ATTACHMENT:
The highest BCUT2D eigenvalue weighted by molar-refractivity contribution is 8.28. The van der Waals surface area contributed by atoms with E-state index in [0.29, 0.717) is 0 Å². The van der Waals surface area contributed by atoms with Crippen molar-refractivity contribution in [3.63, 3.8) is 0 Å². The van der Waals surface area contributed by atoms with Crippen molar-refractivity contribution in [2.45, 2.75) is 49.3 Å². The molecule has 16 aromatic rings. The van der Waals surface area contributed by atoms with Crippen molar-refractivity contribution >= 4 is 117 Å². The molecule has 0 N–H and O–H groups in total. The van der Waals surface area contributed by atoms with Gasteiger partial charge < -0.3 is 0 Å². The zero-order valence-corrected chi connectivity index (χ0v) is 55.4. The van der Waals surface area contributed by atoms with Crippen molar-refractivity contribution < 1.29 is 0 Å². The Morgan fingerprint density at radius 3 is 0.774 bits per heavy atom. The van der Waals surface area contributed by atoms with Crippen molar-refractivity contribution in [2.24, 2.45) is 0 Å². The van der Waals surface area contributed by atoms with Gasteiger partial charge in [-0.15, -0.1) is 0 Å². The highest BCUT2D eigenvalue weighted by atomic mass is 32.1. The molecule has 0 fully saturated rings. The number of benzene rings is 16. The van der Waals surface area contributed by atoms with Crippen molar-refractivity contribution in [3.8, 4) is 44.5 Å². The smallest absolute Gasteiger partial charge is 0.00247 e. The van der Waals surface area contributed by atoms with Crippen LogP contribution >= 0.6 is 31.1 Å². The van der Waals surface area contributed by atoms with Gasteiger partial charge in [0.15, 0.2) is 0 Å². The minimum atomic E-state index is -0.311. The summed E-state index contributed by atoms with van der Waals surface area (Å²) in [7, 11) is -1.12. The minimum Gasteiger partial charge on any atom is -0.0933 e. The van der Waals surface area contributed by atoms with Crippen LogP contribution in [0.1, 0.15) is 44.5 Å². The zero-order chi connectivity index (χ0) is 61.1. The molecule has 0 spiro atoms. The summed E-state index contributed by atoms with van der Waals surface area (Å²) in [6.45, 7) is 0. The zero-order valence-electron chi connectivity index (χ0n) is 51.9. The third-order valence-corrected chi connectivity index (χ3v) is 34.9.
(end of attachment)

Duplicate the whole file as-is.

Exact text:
The highest BCUT2D eigenvalue weighted by molar-refractivity contribution is 8.28. The van der Waals surface area contributed by atoms with E-state index in [0.29, 0.717) is 0 Å². The van der Waals surface area contributed by atoms with Crippen molar-refractivity contribution in [3.63, 3.8) is 0 Å². The van der Waals surface area contributed by atoms with Crippen molar-refractivity contribution in [2.45, 2.75) is 49.3 Å². The molecule has 16 aromatic rings. The van der Waals surface area contributed by atoms with Crippen molar-refractivity contribution >= 4 is 117 Å². The molecule has 0 N–H and O–H groups in total. The van der Waals surface area contributed by atoms with Gasteiger partial charge < -0.3 is 0 Å². The zero-order valence-corrected chi connectivity index (χ0v) is 55.4. The van der Waals surface area contributed by atoms with Crippen molar-refractivity contribution < 1.29 is 0 Å². The Morgan fingerprint density at radius 3 is 0.774 bits per heavy atom. The van der Waals surface area contributed by atoms with Crippen molar-refractivity contribution in [2.24, 2.45) is 0 Å². The van der Waals surface area contributed by atoms with Gasteiger partial charge in [-0.15, -0.1) is 0 Å². The highest BCUT2D eigenvalue weighted by atomic mass is 32.1. The molecule has 0 fully saturated rings. The number of benzene rings is 16. The van der Waals surface area contributed by atoms with Crippen molar-refractivity contribution in [3.8, 4) is 44.5 Å². The smallest absolute Gasteiger partial charge is 0.00247 e. The van der Waals surface area contributed by atoms with Crippen LogP contribution >= 0.6 is 31.1 Å². The van der Waals surface area contributed by atoms with Gasteiger partial charge in [0.15, 0.2) is 0 Å². The minimum atomic E-state index is -0.311. The summed E-state index contributed by atoms with van der Waals surface area (Å²) in [7, 11) is -1.12. The minimum Gasteiger partial charge on any atom is -0.0933 e. The van der Waals surface area contributed by atoms with Crippen LogP contribution in [0.1, 0.15) is 44.5 Å². The zero-order chi connectivity index (χ0) is 61.1. The molecule has 0 spiro atoms. The summed E-state index contributed by atoms with van der Waals surface area (Å²) in [6.45, 7) is 0. The zero-order valence-electron chi connectivity index (χ0n) is 51.9. The third-order valence-corrected chi connectivity index (χ3v) is 34.9.